Step 4 : Eat vegetables that are lightly cooked or steamed:
When you eat partially cooked vegetables you digest them more slowly thus helping to block sugar. Eating raw is even better, but lightly cooked or lightly steamed veggies with a crunch to them are good too. A good tip is to roast or grill veggies.
Step 5 : Include protein with your meal:
When you eat protein with a meal you will not secrete as much insulin. A serving of protein eaten with a carbohydrate can reduce the subsequent blood sugar spike by 50 %. I experienced this myself when I had gestational diabetes and I was monitoring my sugars. I went to a veggie buffet and ate to my heart’s content ( healthy veggie food) and checked my sugars. They were quite high. Another time I had desert as part of the meal, but I had a nice piece of salmon in the meal and my sugars were fine. I always tell my clients if there ‘s one thing you must do as a diabetic, please eat protein with every meal. If you’re a vegan, it can be challenging. Read my post on getting optimum protein power from veggie sources.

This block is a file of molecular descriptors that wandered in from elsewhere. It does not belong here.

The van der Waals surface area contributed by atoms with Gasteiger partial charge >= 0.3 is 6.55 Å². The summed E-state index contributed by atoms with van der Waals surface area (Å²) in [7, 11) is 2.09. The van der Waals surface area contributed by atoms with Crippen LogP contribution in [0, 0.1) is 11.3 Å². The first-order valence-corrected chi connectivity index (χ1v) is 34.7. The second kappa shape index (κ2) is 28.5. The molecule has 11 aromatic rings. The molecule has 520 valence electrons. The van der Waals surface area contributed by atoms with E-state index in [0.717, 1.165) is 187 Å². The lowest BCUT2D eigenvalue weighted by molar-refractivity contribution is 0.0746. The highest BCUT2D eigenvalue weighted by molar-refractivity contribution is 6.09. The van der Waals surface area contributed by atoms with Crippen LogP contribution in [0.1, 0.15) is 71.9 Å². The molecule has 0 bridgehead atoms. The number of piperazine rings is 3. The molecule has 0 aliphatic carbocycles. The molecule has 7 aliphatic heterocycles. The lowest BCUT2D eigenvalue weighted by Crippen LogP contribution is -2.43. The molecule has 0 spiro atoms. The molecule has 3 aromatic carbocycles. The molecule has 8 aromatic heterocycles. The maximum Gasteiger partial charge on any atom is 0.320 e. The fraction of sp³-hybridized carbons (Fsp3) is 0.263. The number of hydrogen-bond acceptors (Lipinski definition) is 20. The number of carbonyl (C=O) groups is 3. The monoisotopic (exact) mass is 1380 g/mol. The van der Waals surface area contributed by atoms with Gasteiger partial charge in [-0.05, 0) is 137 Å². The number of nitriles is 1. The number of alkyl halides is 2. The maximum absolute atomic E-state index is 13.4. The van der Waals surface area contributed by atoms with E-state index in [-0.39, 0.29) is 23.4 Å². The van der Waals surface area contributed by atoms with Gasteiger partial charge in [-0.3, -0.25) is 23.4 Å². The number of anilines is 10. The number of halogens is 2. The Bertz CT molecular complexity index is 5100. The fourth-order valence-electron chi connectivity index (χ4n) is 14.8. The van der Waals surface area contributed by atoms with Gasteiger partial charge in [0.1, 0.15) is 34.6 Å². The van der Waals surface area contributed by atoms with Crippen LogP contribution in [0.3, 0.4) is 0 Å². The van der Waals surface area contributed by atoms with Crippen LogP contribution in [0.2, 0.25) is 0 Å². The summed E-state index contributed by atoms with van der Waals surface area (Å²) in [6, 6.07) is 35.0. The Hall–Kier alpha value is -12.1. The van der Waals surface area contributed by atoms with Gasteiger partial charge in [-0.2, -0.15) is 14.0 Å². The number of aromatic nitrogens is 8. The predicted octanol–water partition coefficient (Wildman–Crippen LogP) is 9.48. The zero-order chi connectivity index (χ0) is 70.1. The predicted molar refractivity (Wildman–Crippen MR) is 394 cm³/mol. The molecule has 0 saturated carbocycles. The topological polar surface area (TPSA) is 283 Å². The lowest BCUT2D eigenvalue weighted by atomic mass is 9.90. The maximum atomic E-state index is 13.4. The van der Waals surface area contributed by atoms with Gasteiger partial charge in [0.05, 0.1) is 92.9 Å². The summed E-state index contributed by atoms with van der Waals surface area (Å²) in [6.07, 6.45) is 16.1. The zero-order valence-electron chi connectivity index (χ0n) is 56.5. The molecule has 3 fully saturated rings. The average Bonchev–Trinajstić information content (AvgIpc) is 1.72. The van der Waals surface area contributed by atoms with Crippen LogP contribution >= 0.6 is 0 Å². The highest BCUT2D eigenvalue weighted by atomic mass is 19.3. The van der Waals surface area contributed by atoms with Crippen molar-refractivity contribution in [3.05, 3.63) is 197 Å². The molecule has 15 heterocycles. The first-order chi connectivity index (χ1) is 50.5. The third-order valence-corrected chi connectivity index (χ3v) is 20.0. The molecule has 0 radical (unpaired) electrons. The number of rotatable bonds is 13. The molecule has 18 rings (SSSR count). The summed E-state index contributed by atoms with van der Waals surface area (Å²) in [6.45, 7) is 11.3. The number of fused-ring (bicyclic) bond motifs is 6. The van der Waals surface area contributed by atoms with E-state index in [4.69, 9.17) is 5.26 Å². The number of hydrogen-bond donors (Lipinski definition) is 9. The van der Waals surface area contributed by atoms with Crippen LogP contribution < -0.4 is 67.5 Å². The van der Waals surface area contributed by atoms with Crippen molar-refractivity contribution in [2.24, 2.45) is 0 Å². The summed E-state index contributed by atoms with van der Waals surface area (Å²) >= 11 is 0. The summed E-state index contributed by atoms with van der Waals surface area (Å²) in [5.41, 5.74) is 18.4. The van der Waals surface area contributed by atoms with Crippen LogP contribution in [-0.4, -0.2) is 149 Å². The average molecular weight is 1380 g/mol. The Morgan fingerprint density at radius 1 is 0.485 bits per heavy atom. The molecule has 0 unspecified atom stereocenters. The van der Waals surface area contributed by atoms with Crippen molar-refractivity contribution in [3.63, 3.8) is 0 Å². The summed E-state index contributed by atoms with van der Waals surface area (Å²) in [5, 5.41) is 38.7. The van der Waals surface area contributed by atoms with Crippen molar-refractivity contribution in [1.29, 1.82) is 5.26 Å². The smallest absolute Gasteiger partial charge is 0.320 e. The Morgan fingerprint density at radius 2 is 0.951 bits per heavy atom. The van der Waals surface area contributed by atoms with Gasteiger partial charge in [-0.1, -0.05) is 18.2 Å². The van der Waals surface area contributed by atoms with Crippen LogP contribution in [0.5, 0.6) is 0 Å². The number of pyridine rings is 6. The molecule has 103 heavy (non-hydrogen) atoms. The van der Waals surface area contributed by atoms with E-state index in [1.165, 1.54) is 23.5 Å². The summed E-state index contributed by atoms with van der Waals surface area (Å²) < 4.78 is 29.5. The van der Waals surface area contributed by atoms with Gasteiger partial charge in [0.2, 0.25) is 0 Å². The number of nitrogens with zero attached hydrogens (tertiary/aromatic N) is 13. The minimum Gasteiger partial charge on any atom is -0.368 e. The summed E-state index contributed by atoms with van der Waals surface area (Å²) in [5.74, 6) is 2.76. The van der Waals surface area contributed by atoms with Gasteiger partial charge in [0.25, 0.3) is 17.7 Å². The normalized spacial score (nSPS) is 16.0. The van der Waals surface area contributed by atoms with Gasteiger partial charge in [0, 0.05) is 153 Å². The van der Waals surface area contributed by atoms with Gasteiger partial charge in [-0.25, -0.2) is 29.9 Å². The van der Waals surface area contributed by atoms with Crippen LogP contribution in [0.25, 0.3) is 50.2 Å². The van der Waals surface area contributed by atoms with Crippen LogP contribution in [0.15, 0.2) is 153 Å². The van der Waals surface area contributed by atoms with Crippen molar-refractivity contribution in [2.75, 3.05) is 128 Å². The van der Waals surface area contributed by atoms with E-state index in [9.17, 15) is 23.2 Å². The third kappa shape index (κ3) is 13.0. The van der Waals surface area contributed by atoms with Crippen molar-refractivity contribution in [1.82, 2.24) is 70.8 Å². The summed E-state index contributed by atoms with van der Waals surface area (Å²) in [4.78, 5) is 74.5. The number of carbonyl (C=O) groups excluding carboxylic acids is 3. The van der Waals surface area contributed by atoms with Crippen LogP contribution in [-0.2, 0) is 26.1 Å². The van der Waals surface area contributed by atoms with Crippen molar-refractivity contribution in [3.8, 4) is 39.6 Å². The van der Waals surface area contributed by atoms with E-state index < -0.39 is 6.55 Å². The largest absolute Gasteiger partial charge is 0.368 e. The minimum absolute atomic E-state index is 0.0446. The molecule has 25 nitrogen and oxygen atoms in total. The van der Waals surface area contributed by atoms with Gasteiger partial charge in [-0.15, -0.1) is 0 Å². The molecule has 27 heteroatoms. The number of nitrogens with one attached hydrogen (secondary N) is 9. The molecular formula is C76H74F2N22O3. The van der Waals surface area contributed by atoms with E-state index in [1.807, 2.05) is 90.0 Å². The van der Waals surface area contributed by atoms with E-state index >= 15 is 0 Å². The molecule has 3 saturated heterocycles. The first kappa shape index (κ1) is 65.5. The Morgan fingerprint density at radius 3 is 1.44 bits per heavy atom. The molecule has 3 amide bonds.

Step 6 : Have a glass of wine with every meal:
The reason is that your liver will not produce as much glucose. This is one of the principles of the diet and while the reason for it seems quite sound, personally I would recommend a resveratrol supplement on a regular basis and the glass of wine as a dinner drink . If you’re alcohol sensitive, you could just take the resevertol supplement. Be mindful of cocktails made with sweetened mixers etc. Wine should always be taken with the meal and never alone for diabetics and check with your physician before you try this.